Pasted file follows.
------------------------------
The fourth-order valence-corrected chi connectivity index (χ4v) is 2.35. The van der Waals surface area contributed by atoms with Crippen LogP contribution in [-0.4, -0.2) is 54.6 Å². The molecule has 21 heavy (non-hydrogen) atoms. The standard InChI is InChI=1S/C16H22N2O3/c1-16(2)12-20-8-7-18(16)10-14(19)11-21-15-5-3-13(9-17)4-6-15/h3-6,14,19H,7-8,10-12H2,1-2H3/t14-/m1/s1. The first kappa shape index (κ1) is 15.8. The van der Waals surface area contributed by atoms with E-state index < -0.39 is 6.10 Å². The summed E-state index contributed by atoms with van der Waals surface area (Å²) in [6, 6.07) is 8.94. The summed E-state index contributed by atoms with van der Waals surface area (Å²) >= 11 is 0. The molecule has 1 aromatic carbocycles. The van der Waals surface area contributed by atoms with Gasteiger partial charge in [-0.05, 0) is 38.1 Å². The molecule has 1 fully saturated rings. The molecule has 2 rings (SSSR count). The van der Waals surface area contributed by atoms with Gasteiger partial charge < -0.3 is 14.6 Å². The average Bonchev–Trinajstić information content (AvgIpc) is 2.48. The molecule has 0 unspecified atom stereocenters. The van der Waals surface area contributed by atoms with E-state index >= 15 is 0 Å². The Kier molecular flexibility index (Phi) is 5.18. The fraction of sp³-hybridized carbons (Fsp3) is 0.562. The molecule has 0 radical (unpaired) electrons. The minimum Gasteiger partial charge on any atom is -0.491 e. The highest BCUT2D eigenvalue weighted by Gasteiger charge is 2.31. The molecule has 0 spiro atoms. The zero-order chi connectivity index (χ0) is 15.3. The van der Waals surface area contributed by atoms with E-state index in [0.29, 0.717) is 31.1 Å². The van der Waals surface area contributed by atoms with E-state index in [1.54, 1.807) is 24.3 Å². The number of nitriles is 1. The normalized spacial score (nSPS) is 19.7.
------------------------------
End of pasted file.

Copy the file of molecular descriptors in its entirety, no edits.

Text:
The fourth-order valence-corrected chi connectivity index (χ4v) is 2.35. The van der Waals surface area contributed by atoms with Crippen LogP contribution in [-0.4, -0.2) is 54.6 Å². The molecule has 21 heavy (non-hydrogen) atoms. The standard InChI is InChI=1S/C16H22N2O3/c1-16(2)12-20-8-7-18(16)10-14(19)11-21-15-5-3-13(9-17)4-6-15/h3-6,14,19H,7-8,10-12H2,1-2H3/t14-/m1/s1. The first kappa shape index (κ1) is 15.8. The van der Waals surface area contributed by atoms with E-state index < -0.39 is 6.10 Å². The summed E-state index contributed by atoms with van der Waals surface area (Å²) in [6, 6.07) is 8.94. The summed E-state index contributed by atoms with van der Waals surface area (Å²) >= 11 is 0. The molecule has 1 aromatic carbocycles. The van der Waals surface area contributed by atoms with Gasteiger partial charge in [-0.05, 0) is 38.1 Å². The molecule has 1 fully saturated rings. The molecule has 2 rings (SSSR count). The van der Waals surface area contributed by atoms with Gasteiger partial charge < -0.3 is 14.6 Å². The average Bonchev–Trinajstić information content (AvgIpc) is 2.48. The molecule has 0 unspecified atom stereocenters. The van der Waals surface area contributed by atoms with E-state index >= 15 is 0 Å². The Kier molecular flexibility index (Phi) is 5.18. The fraction of sp³-hybridized carbons (Fsp3) is 0.562. The molecule has 0 radical (unpaired) electrons. The minimum Gasteiger partial charge on any atom is -0.491 e. The highest BCUT2D eigenvalue weighted by Gasteiger charge is 2.31. The molecule has 0 spiro atoms. The zero-order chi connectivity index (χ0) is 15.3. The van der Waals surface area contributed by atoms with E-state index in [0.29, 0.717) is 31.1 Å². The van der Waals surface area contributed by atoms with E-state index in [1.54, 1.807) is 24.3 Å². The number of nitriles is 1. The normalized spacial score (nSPS) is 19.7.